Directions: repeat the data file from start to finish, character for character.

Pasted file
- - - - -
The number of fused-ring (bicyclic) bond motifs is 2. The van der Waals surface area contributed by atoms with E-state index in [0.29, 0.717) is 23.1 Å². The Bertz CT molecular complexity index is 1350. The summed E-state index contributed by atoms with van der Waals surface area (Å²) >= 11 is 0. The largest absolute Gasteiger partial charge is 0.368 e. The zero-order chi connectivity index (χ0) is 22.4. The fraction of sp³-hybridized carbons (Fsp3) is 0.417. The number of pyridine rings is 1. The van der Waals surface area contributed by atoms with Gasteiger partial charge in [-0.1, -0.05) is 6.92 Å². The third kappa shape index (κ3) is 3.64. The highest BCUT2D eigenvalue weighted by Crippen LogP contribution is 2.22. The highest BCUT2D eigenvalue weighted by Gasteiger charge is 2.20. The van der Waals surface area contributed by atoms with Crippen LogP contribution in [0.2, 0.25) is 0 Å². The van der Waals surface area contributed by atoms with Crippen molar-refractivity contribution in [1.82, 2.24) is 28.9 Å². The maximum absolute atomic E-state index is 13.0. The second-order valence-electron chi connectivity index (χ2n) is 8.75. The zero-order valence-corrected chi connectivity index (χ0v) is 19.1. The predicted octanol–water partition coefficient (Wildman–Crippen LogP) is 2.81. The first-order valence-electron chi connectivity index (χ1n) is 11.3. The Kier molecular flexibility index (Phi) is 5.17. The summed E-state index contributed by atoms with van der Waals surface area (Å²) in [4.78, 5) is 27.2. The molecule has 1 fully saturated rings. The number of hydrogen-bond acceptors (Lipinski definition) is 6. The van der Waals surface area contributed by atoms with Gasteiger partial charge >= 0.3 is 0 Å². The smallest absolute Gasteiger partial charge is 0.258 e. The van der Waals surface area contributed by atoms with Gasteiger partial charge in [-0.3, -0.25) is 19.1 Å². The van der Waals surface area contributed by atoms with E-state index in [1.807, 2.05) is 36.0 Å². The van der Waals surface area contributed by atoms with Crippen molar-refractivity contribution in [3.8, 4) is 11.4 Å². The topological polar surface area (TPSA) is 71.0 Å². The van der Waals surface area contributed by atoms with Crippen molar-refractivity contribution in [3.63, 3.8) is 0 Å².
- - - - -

The number of fused-ring (bicyclic) bond motifs is 2. The van der Waals surface area contributed by atoms with E-state index in [0.29, 0.717) is 23.1 Å². The Bertz CT molecular complexity index is 1350. The summed E-state index contributed by atoms with van der Waals surface area (Å²) >= 11 is 0. The largest absolute Gasteiger partial charge is 0.368 e. The zero-order chi connectivity index (χ0) is 22.4. The fraction of sp³-hybridized carbons (Fsp3) is 0.417. The number of pyridine rings is 1. The van der Waals surface area contributed by atoms with Gasteiger partial charge in [-0.1, -0.05) is 6.92 Å². The third kappa shape index (κ3) is 3.64. The highest BCUT2D eigenvalue weighted by Crippen LogP contribution is 2.22. The highest BCUT2D eigenvalue weighted by Gasteiger charge is 2.20. The van der Waals surface area contributed by atoms with Crippen LogP contribution in [0.2, 0.25) is 0 Å². The van der Waals surface area contributed by atoms with Crippen molar-refractivity contribution in [1.82, 2.24) is 28.9 Å². The maximum absolute atomic E-state index is 13.0. The second-order valence-electron chi connectivity index (χ2n) is 8.75. The zero-order valence-corrected chi connectivity index (χ0v) is 19.1. The predicted octanol–water partition coefficient (Wildman–Crippen LogP) is 2.81. The first-order valence-electron chi connectivity index (χ1n) is 11.3. The Kier molecular flexibility index (Phi) is 5.17. The summed E-state index contributed by atoms with van der Waals surface area (Å²) in [4.78, 5) is 27.2. The molecule has 1 fully saturated rings. The number of hydrogen-bond acceptors (Lipinski definition) is 6. The van der Waals surface area contributed by atoms with Gasteiger partial charge >= 0.3 is 0 Å². The smallest absolute Gasteiger partial charge is 0.258 e. The van der Waals surface area contributed by atoms with Gasteiger partial charge in [-0.3, -0.25) is 19.1 Å². The van der Waals surface area contributed by atoms with E-state index in [1.807, 2.05) is 36.0 Å². The van der Waals surface area contributed by atoms with Crippen molar-refractivity contribution in [3.8, 4) is 11.4 Å². The topological polar surface area (TPSA) is 71.0 Å². The van der Waals surface area contributed by atoms with Crippen molar-refractivity contribution in [3.63, 3.8) is 0 Å².